French head coach Guy Noves saw the increasingly bad weather as an opportunity to begin substituting on his replacements, replacing his entire front row before 50 minutes in an effort to regain advantage at the set piece. By the hour mark, Noves’ plan began to take shape, the French pack finally getting the dominant upper hand on the Irish.

With a little more than 10 minutes to go, the French finally made a breakthrough, swinging the ball wide left of a scrum to Maxime Medard who burst through Tommy O’Donnell for a well-deserved try. Plisson slotted a difficult kick from far left field to give the French their first lead of the game.

The Irish morale look to be entirely broken when Sexton limped off with nearly 10 minutes remaining and was replaced by Ian Madigan. The French had no problems seeing through their second victory in two games under the reign of Guy Noves.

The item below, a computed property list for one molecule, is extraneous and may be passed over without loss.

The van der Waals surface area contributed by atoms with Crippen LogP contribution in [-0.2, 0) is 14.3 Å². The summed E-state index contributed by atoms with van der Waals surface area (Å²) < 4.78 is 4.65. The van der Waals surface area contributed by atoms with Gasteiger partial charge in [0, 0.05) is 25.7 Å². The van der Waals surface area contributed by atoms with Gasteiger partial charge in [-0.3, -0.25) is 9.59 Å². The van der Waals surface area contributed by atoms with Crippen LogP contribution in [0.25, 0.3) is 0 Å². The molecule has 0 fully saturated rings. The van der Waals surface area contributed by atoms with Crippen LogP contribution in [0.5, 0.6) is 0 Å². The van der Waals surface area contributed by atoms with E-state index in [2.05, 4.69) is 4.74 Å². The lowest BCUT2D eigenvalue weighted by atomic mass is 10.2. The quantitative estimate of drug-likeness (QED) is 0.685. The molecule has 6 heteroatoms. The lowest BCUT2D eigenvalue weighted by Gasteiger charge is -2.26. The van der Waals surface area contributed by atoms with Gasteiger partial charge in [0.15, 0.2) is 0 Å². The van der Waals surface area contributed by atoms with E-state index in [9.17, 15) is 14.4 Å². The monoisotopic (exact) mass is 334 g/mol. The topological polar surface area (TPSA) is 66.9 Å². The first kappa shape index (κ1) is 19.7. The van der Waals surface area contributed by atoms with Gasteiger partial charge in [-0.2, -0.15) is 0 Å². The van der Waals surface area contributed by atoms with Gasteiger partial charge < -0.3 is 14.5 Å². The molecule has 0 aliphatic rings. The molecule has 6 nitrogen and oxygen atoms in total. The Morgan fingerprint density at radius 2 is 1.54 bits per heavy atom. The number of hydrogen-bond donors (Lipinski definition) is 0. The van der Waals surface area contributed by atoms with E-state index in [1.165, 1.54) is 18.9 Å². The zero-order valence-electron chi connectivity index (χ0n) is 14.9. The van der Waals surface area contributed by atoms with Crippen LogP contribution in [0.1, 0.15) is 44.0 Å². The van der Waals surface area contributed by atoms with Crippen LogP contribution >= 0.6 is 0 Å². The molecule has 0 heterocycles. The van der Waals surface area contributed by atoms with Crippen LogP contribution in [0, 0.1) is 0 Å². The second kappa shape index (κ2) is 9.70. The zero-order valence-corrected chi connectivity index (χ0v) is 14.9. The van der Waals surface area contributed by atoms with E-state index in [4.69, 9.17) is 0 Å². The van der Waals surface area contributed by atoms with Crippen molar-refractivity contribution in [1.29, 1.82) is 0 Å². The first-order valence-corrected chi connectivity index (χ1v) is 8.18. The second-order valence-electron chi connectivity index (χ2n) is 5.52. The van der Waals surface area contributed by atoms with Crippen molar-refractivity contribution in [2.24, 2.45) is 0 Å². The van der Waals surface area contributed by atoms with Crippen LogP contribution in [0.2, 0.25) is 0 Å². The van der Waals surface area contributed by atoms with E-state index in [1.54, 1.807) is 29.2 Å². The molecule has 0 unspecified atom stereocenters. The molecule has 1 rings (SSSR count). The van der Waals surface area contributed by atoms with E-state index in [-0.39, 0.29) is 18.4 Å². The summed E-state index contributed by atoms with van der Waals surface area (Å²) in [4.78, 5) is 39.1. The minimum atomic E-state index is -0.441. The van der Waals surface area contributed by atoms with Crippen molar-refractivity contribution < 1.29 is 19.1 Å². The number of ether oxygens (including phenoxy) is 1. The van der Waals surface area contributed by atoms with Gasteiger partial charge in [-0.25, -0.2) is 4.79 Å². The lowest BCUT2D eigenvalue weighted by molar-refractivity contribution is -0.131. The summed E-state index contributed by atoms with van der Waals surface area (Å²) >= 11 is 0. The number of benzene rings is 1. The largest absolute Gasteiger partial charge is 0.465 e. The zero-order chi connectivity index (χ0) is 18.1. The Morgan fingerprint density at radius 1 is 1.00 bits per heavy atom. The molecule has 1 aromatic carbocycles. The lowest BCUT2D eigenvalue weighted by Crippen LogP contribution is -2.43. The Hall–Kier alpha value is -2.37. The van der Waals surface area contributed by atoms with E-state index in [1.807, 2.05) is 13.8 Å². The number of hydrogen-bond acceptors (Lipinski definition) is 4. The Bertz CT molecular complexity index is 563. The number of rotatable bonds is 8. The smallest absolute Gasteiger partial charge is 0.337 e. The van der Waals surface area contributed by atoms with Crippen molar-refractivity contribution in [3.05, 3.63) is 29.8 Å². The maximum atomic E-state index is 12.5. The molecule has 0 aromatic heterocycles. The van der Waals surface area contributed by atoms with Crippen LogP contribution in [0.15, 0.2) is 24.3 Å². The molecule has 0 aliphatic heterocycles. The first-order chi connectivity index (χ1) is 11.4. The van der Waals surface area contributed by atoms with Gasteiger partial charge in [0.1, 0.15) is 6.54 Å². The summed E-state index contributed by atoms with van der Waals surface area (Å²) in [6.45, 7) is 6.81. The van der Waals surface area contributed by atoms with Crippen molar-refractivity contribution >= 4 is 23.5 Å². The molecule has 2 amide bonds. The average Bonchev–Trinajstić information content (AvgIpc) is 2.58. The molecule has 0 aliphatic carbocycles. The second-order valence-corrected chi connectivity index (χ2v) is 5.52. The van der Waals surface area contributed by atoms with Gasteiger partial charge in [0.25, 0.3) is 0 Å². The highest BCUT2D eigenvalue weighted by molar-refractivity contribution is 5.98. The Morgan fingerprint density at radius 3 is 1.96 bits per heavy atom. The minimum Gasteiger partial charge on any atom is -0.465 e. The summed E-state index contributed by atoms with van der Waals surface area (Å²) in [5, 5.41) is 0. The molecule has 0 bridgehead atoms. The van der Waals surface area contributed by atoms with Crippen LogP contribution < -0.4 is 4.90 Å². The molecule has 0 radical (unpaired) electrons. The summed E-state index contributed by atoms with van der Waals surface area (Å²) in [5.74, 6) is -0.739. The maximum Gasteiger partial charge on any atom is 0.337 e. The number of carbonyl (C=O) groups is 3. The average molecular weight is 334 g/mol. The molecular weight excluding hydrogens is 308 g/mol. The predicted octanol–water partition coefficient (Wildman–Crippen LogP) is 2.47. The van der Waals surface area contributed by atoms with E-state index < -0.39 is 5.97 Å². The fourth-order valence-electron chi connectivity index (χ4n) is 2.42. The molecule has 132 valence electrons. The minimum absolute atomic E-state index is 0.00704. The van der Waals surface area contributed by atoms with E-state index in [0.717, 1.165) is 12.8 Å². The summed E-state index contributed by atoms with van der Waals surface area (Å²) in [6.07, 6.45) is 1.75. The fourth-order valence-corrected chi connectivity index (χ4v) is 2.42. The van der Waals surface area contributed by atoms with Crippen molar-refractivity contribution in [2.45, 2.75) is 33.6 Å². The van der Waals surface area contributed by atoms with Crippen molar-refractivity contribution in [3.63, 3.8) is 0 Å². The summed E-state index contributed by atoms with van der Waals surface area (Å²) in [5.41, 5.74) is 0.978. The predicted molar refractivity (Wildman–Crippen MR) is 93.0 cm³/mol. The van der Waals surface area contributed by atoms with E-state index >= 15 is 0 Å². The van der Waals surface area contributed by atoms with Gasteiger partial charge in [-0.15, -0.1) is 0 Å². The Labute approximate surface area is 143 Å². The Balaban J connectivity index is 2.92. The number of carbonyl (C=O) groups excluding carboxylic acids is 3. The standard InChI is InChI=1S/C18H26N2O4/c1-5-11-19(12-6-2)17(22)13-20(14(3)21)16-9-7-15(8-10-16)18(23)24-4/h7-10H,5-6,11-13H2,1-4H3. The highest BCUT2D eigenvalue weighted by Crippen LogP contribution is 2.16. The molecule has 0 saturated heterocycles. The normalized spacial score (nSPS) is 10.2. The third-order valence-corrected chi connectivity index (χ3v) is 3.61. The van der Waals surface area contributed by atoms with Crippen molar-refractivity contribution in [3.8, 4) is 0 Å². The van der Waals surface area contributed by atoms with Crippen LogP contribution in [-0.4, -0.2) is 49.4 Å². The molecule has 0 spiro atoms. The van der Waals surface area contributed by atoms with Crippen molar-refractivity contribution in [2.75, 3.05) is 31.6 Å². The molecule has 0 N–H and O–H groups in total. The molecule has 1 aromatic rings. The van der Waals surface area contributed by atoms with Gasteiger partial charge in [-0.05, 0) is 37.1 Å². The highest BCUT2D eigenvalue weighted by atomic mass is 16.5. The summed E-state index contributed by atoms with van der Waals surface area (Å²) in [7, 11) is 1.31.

…oh and to referee Jaco Peyper, pay little more attention to the high tackles will you?

 

Wales 27 vs. 23 Scotland

HT: 10-13

Millennium Stadium, Cardiff

Luke Charteris of Wales is tackled by Scotland's WP Nel and Jonny Gray

Luke Charteris (centre) was a huge part of Wales’ “Warrenball” physicality

In what was undoubtedly the most exciting fixture of the RBS 6 Nations thus far, Wales edged Scotland in a classic at the Millennium Stadium to move within one point of table leaders England and France.

Warren Gatland’s Wales entered into the game with no changes from their clash against Ireland a week prior while Scotland came in with one change at wing after Sean Maitland developed a hamstring strain.

Scotland almost opened up the storing scoring after fallback Stuart Hogg was found in space in the right corner, but Wales recovered and settled into their usual physically challenging playing style.

The home side openned the scoring in the sixth minute through Jonathan Davies after he made a stunning 40 meter break to outpace the Scottish defenders and put his side up 7–0 after Biggar converted.